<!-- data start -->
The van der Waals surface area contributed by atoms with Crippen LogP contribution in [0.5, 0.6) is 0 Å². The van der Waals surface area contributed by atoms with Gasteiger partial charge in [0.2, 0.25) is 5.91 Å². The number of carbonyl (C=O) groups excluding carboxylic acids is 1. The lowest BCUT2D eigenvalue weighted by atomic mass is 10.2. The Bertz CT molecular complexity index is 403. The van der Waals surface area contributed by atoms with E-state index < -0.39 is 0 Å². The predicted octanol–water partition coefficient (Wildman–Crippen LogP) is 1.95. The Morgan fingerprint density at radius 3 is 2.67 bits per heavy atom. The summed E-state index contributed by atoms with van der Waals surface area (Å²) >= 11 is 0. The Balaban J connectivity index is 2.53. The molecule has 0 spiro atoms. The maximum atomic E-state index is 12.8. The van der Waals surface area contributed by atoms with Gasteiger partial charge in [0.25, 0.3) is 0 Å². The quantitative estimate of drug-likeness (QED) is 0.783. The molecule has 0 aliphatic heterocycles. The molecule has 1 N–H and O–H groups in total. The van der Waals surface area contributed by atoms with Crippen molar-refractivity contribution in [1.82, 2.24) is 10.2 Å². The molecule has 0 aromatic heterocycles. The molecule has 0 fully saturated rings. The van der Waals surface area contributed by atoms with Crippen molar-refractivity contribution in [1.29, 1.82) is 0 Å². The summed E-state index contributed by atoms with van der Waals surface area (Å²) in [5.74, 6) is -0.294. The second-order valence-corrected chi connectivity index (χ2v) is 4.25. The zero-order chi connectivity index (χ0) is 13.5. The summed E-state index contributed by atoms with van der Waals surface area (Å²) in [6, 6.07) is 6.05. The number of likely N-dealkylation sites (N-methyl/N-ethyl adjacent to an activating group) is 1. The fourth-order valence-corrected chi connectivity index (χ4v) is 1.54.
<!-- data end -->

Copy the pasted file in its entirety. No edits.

The van der Waals surface area contributed by atoms with Crippen LogP contribution in [0.5, 0.6) is 0 Å². The van der Waals surface area contributed by atoms with Gasteiger partial charge in [0.2, 0.25) is 5.91 Å². The number of carbonyl (C=O) groups excluding carboxylic acids is 1. The lowest BCUT2D eigenvalue weighted by atomic mass is 10.2. The Bertz CT molecular complexity index is 403. The van der Waals surface area contributed by atoms with E-state index < -0.39 is 0 Å². The predicted octanol–water partition coefficient (Wildman–Crippen LogP) is 1.95. The Morgan fingerprint density at radius 3 is 2.67 bits per heavy atom. The summed E-state index contributed by atoms with van der Waals surface area (Å²) >= 11 is 0. The Balaban J connectivity index is 2.53. The molecule has 0 spiro atoms. The maximum atomic E-state index is 12.8. The van der Waals surface area contributed by atoms with Gasteiger partial charge in [0.25, 0.3) is 0 Å². The quantitative estimate of drug-likeness (QED) is 0.783. The molecule has 0 aliphatic heterocycles. The molecule has 1 N–H and O–H groups in total. The van der Waals surface area contributed by atoms with Crippen molar-refractivity contribution in [1.82, 2.24) is 10.2 Å². The molecule has 0 aromatic heterocycles. The molecule has 0 fully saturated rings. The van der Waals surface area contributed by atoms with Crippen molar-refractivity contribution in [1.29, 1.82) is 0 Å². The summed E-state index contributed by atoms with van der Waals surface area (Å²) in [5.74, 6) is -0.294. The second-order valence-corrected chi connectivity index (χ2v) is 4.25. The zero-order chi connectivity index (χ0) is 13.5. The summed E-state index contributed by atoms with van der Waals surface area (Å²) in [6, 6.07) is 6.05. The number of likely N-dealkylation sites (N-methyl/N-ethyl adjacent to an activating group) is 1. The fourth-order valence-corrected chi connectivity index (χ4v) is 1.54.